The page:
The senior starred in basketball and softball. She was dominant in basketball, scoring 1,283 career points (second in school history to Karlyn Busby’s 1,746). She averaged 12.7 points per game as a senior — fifth best in Lawrence County — and sank 35 3-pointers, which also ranked fifth in the county. She helped lead the program’s resurgence after a few down seasons. The Lady Scots were 13-9 this past season and narrowly missed out on the playoffs. They finished fourth in Section 1-A but lost a tiebreaker to Aliquippa. She tore a ligament in her knee in the second to last game of the year, but that didn’t stop her from playing softball.
The 5-7 Partridge was a force in softball as well. She led the Lady Scots and was fourth in the county in batting average (.463) and also paced Union with 35 RBIs and four home runs, which were both second in the county. She added team highs in hits (25) and on-base percentage (.561) and tied for the team lead in triples (2). Union again just missed a spot in the playoffs, finishing a game behind Rochester for third place in Section 5-A.
Perrotta enjoyed a breakout season for the Lady ’Canes basketball and softball teams.
The junior was already an established player in both sports, but she took her play to another level this year. She was the fourth leading scorer on a very deep and talented New Castle basketball team. She led the Lady ’Canes and was third in Lawrence County with 38 3-pointers. She scored a career-high 15 points in a 71-68 victory over Seneca Valley and played an instrumental role in New Castle’s run to the WPIAL Class AAA playoffs.
Perrotta was one of the best center fielders in the area and also batted .415, the second-highest mark on the team. She tied for the team high in doubles with four and tied for second in stolen bases with 10. She made several spectacular plays on defense as she used her quickness to cover ground in the outfield. The No. 3 hitter, Perrotta helped spark the Lady ’Canes run to the WPIAL Class AAA playoffs, where they won the first postseason game in school history, a 9-4 decision over Kittanning.
One of the all-time great basketball players in New Castle history had another stellar season for the Lady ’Canes.
Waters finished as the leading scorer in Lawrence County, averaging 25.5 points per game for New Castle. Before a knee injury ended her season prematurely, she was leading the Lady ’Canes in rebounding, steals and was one of the team’s best defenders. She also was sixth in the county in 3-pointers (31) and free-throw percentage (73.2). She scored 36 points in New Castle’s season opener and followed it up with 41 the very next night. Even though her last two seasons ended early because of knee injuries, she still finished with 1,243 career points (fifth all-time in school history). New Castle went 2-6 without her in the lineup during the final eight games, but the Lady ’Canes made the playoffs and edged Mount Pleasant in the first round of the WPIAL Class AAA playoffs before falling to Blackhawk in the quarterfinals. Waters was part of two WPIAL title teams as a freshman and sophomore.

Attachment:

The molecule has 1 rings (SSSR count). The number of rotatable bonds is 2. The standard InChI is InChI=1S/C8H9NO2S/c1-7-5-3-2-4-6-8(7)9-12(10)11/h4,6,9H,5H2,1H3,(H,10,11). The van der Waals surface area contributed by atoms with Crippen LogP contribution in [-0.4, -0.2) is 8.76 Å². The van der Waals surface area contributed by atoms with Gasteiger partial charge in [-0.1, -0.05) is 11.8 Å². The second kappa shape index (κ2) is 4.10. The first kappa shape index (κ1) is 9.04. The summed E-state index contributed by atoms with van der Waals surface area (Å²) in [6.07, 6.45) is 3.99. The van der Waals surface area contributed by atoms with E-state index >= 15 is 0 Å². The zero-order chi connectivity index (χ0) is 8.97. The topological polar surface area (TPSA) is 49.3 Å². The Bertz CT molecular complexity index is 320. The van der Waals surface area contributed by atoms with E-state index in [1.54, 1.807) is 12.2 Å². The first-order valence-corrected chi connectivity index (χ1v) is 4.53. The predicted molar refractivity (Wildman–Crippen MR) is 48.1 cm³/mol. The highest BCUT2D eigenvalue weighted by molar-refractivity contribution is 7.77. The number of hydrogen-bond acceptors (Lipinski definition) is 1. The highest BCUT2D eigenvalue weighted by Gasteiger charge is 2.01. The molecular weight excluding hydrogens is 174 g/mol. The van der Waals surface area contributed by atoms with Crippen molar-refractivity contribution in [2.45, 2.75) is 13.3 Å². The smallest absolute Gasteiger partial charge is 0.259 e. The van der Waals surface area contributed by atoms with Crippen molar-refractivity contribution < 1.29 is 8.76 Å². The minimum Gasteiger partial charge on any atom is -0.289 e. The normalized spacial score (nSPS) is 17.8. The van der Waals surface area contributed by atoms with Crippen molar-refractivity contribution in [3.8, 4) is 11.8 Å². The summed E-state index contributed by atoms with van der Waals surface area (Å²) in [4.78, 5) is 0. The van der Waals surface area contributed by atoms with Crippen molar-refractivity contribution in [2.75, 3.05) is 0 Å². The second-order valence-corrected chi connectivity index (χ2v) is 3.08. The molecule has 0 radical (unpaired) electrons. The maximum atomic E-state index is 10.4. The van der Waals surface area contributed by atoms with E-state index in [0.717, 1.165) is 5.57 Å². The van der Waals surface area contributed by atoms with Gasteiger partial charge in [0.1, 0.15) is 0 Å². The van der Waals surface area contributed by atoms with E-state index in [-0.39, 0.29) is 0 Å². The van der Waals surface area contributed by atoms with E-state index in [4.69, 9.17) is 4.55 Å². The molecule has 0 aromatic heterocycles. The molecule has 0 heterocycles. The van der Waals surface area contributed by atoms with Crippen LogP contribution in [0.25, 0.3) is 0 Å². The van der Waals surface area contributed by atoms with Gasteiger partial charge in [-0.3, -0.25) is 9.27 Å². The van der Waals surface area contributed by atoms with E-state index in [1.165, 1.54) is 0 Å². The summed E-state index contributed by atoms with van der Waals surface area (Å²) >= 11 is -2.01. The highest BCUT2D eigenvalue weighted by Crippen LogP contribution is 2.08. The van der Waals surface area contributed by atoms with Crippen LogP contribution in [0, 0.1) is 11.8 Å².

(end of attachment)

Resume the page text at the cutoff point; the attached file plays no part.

One of the all-time greats at Shenango High, Watson went out on a high note with the Lady Wildcats.
She participated in three sports — volleyball, track and field and softball. She was a starter on Shenango’s volleyball team, which is a perennial powerhouse over the past few years and made the playoffs for the second straight year in 2012. Her main highlights came in softball and track and field, though.
Watson, who competed in shot put and discus, placed first in shot put at the Union Invitational and third in the discus. She won both events at the Midwestern Athletic Conference meet and then accomplished the same feat at the WPIAL Class AA Championships. She went on to place ninth in the shot put and 11th in the discus at the PIAA Championships.
Her softball résumé is equally impressive. She posted a .438 batting average, second best on the team, and drove in a team-high 29 RBIs. She was a dominant pitcher as well. She held a 2.52 ERA with 150 strikeouts in 125 innings. The Lady Wildcats tied for first place in WPIAL Section 5-A with an 11-1 record and advanced to the WPIAL Class A playoffs for the second straight year.
Yarletts, a senior, starred in basketball and baseball at Mohawk.
She enjoyed a breakout season in basketball, where she nearly doubled her scoring output from her junior year, averaging 10 points per game. The 5-5 guard also was one of the team’s top defenders and almost always covered the opposing team’s best player. Yarletts helped lead the Lady Warriors to an 18-6 record and a playoff berth. They defeated Washington in a WPIAL Class AA preliminary-round game before falling to Bishop Canevin in the first round.
In softball, she led Mohawk in RBIs (18), walks (15), tied for the team lead in home runs (1) and steals (5) and was second in runs with 22. The catcher also didn’t commit an error. The Lady Warriors finished the season with a 14-8 record and earned a bid to the WPIAL Class AA playoffs. They defeated Burgettstown in the first round before falling to eventual WPIAL champion Deer Lakes, 6-5, in the quarterfinals.